‘Iron Arm’ Wang Fuyuan

August 29, 2009

Flicking through Dan Miller and Tim Cartmell’s excellent book ‘Xingyi Neigong” (pictured below) the other day, I was curious about the master Wang Jiwu, whose exercises are profiled therein.

  xingyi neigong

 

It turns out Wang’s branch of xingyi is an interesting mixture of Shanxi and Hebei xingyi with some Dai xinyi influences.  Below is a profile of Wang’s teacher, Wang Fuyuan, translated from here :

‘Iron Arm’ Wang Fuyuan was one of Liu Qilan’s most accomplished disciples. He was Liu Qilan’s ‘shu tong’ [1] and from his youth practiced xingyi morning and night under Liu’s tutelage for over a decade. He mastered the essence of Liu’s xingyi. He never married, and hence kept his ‘tong zi gong’ [2] and his iron arm was as hard as steel.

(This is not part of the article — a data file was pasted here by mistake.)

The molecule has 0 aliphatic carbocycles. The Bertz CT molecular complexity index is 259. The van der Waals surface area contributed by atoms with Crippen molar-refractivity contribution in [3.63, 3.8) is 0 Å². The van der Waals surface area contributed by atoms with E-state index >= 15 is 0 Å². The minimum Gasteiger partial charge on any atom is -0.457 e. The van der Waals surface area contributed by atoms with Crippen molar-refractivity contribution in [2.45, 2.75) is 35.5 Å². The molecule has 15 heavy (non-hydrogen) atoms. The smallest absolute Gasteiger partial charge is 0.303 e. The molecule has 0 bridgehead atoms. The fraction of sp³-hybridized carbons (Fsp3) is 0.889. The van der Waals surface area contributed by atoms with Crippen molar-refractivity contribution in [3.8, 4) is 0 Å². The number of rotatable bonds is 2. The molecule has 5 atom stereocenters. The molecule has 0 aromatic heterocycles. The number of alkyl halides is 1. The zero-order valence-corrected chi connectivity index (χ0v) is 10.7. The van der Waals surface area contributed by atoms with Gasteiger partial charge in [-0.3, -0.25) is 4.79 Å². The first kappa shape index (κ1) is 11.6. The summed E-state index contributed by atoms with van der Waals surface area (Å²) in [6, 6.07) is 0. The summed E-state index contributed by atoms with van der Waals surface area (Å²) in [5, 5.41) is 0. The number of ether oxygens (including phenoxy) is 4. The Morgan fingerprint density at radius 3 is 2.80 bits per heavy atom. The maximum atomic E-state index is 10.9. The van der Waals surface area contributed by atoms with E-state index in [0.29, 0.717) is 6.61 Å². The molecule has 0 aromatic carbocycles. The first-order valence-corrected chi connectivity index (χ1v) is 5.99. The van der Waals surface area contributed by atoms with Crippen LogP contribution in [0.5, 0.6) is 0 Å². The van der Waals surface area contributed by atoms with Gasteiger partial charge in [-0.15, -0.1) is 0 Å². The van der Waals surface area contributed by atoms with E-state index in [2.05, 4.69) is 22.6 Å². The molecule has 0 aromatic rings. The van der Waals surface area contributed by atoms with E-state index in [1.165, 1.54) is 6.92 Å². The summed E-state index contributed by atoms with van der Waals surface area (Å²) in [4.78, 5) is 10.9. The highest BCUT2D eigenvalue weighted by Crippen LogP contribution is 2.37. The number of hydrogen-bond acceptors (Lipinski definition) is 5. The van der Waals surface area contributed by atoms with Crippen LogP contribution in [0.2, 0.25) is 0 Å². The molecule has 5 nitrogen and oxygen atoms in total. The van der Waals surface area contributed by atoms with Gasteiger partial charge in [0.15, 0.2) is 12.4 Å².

As a young man, Wang Fuyuan once eliminated a local head of the ’3 Emperors’ gang  on his shifu’s orders. In order to evade the local authorities, Wang sought shelter with his shishu [3] Che Yizhai and lived in his home. In the evenings, Che, his disciple Li Fuzhen and Wang all practiced xingyi together. Che, seeing that Li wanted to ‘cross hands’ with Wang, ‘Changyou [Li Fuzhen's nickname], why don’t we watch Fuyuan’s xingyi?’ To which Wang replied ‘Shishu, what would you like to see?’ Che replied with ‘Whatever you like!’ In reply, Wang said ‘I guess I’ll do a bit of Pan Gen walking then.’ So saying, Wang went into a San Ti stance, sank his qi to the dantian, and started doing Pan Gen, with the steps directing the body, like a swimming dragon. The rotations and changes of directions made Wang’s movements hard to make out. By this point, Wang was moving so fast that his queue [4] was stretched out horizontally behind him. After Wang had finished, Che was full of praise. Che treated Wang as if he was his own indoor disciple, teaching him painstakingly. Wang also became fast friends with Li Fuzhen. Later on, Che recommended Wang for a job guarding a household in nearby Yuci county.